3 years ago

Risk factors and outcome differences in hypoglycaemia-related hospital admissions: A case-control study in England

James W. Hatton, Nafeesa N. Dhalwani, Gemma Housley, Dominic Shaw, David R. Webb, Francesco Zaccardi, Kamlesh Khunti, Melanie J. Davies
Aims To evaluate risk factors for hospital admissions for hypoglycaemia and compare length of hospitalization, inpatient mortality and hospital readmission between hypoglycaemia- and non-hypoglycaemia-related admissions. Materials and methods We used all admissions for hypoglycaemia in individuals with diabetes to English NHS hospital trusts between 2005 and 2014 (101 475 case admissions) and 3 random admissions per case in individuals with diabetes without hypoglycaemia (304 425 control admissions). Risk factors and differences in the 3 outcomes were estimated with logistic and negative binomial regressions. Results A U-shaped relationship between age and risk of admission for hypoglycaemia was observed until the age of 85 years; compared to the nadir at 60 years, the risk was progressively higher in younger and older patients and steadily declined after 85 years. Social deprivation (positively) and comorbidities (negatively) were associated with the risk of admission for hypoglycaemia. Compared to Caucasians, other ethnic groups had lower (Bangladeshi, Pakistani, Indians) or higher (Caribbean) risk of admission for hypoglycaemia. Length of hospitalization was 26% shorter while risk of rehospitalization was 65% higher in individuals admitted for hypoglycaemia. Compared to admissions for hypoglycaemia, risk of inpatient mortality was 50% lower for unstable angina but higher for acute myocardial infarction (3 times), acute renal failure (5 times) or pneumonia (8 times). Conclusions Among hospital-admitted individuals with diabetes, age, social deprivation, comorbidities and ethnicity are associated with higher frequency of hospitalization for hypoglycaemia. Admission for hypoglycaemia is associated with a greater risk of readmission, a shorter length of hospitalisation and a generally lower inpatient mortality compared to admissions for other medical conditions. These results could help in identifying at-risk groups to reduce the burden of hospitalization for hypoglycaemia.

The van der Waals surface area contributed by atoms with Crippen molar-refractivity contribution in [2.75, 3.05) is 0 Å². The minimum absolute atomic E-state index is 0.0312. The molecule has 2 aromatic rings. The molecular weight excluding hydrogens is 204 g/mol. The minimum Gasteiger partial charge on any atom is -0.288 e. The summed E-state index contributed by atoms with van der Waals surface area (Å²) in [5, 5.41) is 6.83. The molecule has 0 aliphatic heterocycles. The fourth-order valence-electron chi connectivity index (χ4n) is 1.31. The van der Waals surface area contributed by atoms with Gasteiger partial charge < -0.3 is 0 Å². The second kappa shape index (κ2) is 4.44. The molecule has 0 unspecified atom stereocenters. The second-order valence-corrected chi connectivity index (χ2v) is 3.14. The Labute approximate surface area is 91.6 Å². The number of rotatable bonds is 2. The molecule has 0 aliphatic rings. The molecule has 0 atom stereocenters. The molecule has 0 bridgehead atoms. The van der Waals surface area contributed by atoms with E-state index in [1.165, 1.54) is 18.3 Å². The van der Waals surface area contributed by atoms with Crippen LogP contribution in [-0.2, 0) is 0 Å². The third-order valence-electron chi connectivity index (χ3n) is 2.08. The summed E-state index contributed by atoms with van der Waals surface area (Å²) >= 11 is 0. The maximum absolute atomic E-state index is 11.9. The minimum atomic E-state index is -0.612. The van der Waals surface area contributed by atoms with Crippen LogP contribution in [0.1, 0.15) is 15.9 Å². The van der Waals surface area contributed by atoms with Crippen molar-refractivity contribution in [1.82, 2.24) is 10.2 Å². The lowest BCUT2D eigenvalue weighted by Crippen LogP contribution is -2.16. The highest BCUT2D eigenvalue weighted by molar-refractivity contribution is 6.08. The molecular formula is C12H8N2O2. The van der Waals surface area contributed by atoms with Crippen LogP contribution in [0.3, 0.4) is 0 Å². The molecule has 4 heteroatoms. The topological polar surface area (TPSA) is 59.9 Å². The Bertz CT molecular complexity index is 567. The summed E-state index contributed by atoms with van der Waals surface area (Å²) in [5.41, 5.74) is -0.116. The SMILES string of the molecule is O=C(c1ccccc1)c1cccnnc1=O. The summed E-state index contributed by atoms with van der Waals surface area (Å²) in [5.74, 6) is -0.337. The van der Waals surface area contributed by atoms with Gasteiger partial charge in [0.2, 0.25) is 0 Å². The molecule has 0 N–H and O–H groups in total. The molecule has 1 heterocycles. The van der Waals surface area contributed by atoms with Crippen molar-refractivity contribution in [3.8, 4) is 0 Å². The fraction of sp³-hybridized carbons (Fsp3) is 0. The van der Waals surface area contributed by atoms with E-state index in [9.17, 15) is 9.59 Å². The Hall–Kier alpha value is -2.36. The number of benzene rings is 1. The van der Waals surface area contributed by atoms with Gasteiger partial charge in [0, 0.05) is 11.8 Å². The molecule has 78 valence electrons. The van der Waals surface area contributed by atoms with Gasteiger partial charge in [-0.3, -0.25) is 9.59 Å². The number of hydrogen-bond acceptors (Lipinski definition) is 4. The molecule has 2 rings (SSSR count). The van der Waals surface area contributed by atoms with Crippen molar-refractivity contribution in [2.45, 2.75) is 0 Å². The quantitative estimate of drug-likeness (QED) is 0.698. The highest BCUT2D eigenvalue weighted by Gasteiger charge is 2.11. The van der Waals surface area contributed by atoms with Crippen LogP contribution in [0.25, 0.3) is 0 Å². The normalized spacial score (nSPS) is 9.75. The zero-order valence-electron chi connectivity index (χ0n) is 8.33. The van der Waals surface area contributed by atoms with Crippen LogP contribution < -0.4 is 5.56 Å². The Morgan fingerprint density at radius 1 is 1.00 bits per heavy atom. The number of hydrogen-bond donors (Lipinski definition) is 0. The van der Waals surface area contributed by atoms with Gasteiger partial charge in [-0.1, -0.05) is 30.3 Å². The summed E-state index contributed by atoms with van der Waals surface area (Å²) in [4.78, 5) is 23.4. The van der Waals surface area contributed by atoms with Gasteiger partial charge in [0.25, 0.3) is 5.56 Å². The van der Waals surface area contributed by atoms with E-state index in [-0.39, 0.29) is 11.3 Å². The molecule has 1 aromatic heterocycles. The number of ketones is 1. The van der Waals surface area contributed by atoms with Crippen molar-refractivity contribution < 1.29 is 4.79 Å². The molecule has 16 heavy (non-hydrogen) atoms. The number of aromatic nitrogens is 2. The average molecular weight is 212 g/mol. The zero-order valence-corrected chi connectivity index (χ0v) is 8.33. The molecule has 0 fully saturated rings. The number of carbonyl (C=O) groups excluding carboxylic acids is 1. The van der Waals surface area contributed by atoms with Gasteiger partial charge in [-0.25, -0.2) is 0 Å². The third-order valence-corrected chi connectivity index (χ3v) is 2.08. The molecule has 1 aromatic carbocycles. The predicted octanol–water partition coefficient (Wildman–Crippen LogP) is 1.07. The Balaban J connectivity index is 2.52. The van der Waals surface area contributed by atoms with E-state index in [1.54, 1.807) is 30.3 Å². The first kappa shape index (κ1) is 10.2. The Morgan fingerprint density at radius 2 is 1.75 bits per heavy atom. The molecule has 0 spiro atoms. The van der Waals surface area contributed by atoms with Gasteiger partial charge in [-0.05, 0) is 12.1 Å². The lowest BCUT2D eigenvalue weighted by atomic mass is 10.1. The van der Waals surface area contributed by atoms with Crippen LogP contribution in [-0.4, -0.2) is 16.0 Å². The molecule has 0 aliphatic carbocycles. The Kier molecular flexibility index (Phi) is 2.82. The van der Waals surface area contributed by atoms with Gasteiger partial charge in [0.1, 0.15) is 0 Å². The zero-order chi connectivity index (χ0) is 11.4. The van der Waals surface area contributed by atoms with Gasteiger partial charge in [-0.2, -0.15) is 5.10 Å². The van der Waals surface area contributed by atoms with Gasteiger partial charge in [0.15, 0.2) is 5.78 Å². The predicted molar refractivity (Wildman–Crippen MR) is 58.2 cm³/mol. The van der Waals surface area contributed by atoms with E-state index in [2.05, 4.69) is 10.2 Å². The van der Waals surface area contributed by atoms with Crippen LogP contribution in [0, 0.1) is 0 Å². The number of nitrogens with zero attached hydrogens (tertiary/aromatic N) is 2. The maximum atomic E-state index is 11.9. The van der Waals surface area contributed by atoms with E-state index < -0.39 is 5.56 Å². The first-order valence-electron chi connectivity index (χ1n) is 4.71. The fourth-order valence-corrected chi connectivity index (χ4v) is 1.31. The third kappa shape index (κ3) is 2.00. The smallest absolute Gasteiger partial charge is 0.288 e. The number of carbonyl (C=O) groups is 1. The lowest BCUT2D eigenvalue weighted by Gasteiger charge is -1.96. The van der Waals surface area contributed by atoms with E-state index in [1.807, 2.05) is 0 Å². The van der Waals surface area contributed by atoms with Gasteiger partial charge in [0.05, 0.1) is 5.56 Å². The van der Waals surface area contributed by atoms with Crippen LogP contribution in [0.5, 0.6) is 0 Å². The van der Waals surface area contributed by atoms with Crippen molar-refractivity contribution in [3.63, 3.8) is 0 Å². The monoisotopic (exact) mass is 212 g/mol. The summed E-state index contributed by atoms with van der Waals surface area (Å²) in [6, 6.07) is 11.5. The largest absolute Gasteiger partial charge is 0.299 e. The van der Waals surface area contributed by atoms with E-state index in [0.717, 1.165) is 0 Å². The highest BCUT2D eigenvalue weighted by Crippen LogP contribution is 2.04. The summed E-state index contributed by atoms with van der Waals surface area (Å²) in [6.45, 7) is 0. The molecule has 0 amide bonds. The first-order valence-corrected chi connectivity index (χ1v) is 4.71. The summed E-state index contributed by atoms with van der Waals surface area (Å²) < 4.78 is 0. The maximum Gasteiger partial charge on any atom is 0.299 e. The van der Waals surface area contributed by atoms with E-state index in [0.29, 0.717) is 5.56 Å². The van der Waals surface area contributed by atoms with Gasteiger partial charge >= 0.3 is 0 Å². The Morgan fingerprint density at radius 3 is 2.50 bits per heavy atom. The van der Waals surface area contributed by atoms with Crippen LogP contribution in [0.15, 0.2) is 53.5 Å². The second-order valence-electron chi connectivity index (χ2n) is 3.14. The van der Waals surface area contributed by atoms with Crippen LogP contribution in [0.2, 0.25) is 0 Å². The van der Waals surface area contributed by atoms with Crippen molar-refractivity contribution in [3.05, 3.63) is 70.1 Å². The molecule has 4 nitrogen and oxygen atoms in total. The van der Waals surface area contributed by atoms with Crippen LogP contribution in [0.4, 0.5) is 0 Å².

Publisher URL: http://onlinelibrary.wiley.com/resolve/doi

DOI: 10.1111/dom.12941

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